Although maternal death is rare in the United Kingdom, 90% of these women had multiple health/social problems. This study aims to estimate the prevalence of pre-existing multimorbidity (two or more long-term physical or mental health conditions) in pregnant women in the United Kingdom (England, Northern Ireland, Wales and Scotland).
Pregnant women aged 15-49 years with a conception date 1/1/2018 to 31/12/2018 were included in this population-based cross-sectional study, using routine healthcare datasets from primary care: Clinical Practice Research Datalink (CPRD, United Kingdom, n=37,641) and Secure Anonymized Information Linkage databank (SAIL, Wales, n=27,782), and secondary care: Scottish Morbidity Records with linked community prescribing data (SMR, Tayside and Fife, n=6,099). Pre-existing multimorbidity preconception was defined from 79 long-term health conditions prioritised through a workshop with patient representatives and clinicians.
The prevalence of multimorbidity was 44.2% (95% CI 43.7%-44.7%), 46.2% (45.6%-46.8%) and 19.8% (18.8%-20.8%) in CPRD, SAIL and SMR respectively. When limited to health conditions that were active in the year before pregnancy, the prevalence of multimorbidity was still high (24.2% [23.8%-24.6%], 23.5% [23.0%-24.0%] and 17.0% [16.0% to 17.9%] in the respective datasets). Mental health conditions were highly prevalent and involved 70% of multimorbidity CPRD: multimorbidity with ≥one mental health condition/s 31.3% [30.8%-31.8%]).
After adjusting for age, ethnicity, gravidity, index of multiple deprivation, body mass index and smoking, logistic regression showed that pregnant women with multimorbidity were more likely to be older (CPRD England, adjusted OR 1.81 [95% CI 1.04-3.17] 45-49 years vs 15-19 years), multigravid (1.68 [1.50-1.89] gravidity ≥ five vs one), have raised body mass index (1.59 [1.44-1.76], body mass index 30+ vs body mass index 18.5-24.9) and smoked preconception (1.61 [1.46-1.77) vs non-smoker).
Multimorbidity is prevalent in pregnant women in the United Kingdom, they are more likely to be older, multigravid, have raised body mass index and smoked preconception. Secondary care and community prescribing dataset may only capture the severe spectrum of health conditions. Research is needed urgently to quantify the consequences of maternal multimorbidity for both mothers and children.
Bibliographical noteFunding Information:
This work was funded by the Strategic Priority Fund “Tackling multimorbidity at scale” programme (grant number MR/W014432/1) delivered by the Medical Research Council and the National Institute for Health Research in partnership with the Economic and Social Research Council and in collaboration with the Engineering and Physical Sciences Research Council. BT was funded by the National Institute for Health Research (NIHR) West Midlands Applied Research Collaboration. AA and SIL were funded as NIHR Academic Clinical Fellows. The views expressed are those of the author and not necessarily those of the funders, the NIHR or the UK Department of Health and Social Care. The funders had no role in study design, data collection and analysis, decision to publish, or preparation of the manuscript.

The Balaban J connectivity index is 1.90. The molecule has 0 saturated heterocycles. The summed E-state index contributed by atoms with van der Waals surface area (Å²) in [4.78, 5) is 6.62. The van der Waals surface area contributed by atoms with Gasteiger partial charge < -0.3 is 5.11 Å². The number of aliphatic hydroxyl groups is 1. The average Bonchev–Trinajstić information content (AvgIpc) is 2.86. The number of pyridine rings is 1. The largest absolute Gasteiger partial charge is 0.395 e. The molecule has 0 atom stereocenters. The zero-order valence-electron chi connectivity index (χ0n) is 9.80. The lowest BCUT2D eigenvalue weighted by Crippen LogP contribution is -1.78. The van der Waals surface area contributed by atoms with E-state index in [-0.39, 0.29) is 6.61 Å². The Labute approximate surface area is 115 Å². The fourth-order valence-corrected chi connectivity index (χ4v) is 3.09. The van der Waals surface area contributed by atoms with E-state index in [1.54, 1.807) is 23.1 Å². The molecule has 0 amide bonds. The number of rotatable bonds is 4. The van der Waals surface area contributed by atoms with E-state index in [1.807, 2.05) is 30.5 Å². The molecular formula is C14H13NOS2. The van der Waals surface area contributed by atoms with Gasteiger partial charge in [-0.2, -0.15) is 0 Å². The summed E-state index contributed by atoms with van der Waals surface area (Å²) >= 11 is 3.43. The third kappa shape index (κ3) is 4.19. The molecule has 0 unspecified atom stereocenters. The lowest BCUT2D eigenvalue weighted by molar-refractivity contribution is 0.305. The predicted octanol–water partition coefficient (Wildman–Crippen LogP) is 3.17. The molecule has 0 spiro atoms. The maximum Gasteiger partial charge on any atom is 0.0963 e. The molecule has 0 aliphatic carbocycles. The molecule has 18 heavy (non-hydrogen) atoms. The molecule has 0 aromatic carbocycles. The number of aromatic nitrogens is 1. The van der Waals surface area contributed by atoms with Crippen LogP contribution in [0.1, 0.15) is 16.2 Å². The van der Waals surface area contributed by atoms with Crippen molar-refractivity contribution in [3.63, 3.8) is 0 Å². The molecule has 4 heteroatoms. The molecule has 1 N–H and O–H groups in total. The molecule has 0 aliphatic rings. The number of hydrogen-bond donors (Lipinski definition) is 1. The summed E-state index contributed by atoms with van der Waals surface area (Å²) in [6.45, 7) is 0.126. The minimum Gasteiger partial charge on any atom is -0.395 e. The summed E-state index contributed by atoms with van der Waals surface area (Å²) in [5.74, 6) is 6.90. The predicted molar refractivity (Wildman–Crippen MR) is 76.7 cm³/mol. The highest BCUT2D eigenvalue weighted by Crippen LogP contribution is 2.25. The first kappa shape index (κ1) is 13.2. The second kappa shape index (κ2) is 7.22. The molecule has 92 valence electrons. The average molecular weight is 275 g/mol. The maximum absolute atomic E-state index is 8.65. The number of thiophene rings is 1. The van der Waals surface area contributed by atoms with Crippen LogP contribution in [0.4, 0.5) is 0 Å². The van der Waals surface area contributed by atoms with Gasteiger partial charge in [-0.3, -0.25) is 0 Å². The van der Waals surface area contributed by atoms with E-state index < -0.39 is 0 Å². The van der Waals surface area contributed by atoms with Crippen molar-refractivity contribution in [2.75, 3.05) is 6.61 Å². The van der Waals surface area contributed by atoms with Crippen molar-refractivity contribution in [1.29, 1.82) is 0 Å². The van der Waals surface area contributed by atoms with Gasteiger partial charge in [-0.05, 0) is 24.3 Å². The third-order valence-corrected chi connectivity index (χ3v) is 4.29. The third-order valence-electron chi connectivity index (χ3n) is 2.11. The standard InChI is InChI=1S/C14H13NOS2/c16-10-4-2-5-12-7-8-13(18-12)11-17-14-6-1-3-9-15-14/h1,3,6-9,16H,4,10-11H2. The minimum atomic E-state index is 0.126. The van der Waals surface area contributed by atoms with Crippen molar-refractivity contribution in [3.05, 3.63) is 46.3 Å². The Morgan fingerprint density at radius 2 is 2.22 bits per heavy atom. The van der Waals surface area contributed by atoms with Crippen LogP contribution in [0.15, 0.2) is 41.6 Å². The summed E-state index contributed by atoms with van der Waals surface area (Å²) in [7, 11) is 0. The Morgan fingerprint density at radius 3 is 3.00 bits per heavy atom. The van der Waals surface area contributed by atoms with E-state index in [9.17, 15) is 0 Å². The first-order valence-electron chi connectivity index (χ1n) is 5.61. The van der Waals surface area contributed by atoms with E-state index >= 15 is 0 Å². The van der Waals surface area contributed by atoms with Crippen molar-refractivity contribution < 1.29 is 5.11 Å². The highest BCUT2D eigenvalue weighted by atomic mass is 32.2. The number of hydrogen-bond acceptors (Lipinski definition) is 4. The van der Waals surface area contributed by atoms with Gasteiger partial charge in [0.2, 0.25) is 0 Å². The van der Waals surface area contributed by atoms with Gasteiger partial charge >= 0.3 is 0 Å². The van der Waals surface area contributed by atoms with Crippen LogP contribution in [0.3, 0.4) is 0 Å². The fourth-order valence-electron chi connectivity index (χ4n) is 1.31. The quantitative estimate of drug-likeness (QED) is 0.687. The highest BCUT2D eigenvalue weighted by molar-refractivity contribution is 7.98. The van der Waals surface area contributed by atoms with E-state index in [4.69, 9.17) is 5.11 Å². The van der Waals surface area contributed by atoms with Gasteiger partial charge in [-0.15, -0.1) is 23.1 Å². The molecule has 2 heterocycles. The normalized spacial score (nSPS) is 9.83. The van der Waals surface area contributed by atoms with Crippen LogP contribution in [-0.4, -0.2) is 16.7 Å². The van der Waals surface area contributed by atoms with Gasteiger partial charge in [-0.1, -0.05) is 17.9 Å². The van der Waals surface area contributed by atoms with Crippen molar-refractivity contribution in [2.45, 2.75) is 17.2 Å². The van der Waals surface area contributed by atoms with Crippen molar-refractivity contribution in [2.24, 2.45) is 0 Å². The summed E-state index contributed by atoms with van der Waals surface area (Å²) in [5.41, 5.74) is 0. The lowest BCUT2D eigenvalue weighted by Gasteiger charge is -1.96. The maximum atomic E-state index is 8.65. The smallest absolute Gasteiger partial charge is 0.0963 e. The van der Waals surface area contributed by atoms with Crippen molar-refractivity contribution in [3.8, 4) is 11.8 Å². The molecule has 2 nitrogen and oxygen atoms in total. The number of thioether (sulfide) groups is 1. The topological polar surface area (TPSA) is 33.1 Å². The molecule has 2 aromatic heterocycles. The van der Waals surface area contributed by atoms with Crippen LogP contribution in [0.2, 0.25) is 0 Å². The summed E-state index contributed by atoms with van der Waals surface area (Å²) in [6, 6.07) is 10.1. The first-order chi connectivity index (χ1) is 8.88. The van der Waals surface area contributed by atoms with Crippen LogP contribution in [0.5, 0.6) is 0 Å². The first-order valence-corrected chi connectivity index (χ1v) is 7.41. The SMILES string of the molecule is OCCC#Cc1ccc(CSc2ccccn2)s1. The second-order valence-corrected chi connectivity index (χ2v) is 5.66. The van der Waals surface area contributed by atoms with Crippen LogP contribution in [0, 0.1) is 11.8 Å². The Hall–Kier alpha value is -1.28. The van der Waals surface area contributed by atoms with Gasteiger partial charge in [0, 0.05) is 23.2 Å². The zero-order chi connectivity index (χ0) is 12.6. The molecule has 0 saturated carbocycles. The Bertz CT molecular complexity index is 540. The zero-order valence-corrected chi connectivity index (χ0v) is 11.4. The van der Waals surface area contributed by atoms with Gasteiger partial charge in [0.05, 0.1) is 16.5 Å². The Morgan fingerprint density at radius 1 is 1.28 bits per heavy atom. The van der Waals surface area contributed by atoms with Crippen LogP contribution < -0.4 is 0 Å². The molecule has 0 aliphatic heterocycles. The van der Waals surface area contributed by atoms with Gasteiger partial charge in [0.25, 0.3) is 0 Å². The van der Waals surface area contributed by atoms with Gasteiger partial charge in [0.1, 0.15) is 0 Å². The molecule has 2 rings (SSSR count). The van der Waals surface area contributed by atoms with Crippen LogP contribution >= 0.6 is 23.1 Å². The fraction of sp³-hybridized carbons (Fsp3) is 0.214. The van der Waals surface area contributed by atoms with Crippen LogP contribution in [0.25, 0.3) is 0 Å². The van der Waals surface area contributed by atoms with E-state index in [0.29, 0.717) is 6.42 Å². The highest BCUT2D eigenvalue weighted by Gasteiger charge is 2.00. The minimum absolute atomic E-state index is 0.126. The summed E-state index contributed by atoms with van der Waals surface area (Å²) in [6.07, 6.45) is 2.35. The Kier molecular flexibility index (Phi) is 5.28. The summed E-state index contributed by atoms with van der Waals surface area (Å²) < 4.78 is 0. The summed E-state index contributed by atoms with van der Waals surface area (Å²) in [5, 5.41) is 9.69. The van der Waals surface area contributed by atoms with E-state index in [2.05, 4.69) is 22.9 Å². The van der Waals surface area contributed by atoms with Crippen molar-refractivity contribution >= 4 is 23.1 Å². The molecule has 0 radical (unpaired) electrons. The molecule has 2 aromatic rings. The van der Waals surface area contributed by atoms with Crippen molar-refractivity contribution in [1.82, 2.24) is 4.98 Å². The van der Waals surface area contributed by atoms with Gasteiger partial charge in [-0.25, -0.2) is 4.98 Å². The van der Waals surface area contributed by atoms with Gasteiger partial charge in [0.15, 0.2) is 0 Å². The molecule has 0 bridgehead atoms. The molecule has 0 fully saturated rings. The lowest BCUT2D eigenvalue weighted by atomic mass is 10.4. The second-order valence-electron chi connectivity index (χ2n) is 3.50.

We would like to thank our patient and public involvement representatives for their input with this study; the academic clinicians in the THINKING group for creating the Read Code lists that are not available from the literature; Professor Helen Dolk (Ulster University) for her feedback on the manuscript and Krishna Margadhamane Gokhale and Alecsandru Vitoc (University of Birmingham) for data extraction. Our patient representatives comprised of two patient and public (PPI) co-investigators and a PPI advisory group of six women with lived experience of multimorbidity and pregnancy, with various long-term conditions. They were involved with selecting the 79 long-term health conditions used to define multimorbidity. They were also involved in interpreting the results, in particular, they noted that prevalent conditions may be on the milder spectrum and do not necessarily require specialist antenatal care. This led to additional analysis on health conditions that were leading causes of maternal death in the MBRRACE report . Their feedback shaped how we presented and disseminated our findings to the public, including choosing the terminology of describing multimorbidity that they were comfortable with (two or more long-term conditions). Finally, our PPI co-investigators contributed to the preparation of this manuscript.
© 2022, The Author(s).
- Multiple chronic conditions
- Multiple long-term conditions
ASJC Scopus subject areas
- Obstetrics and Gynaecology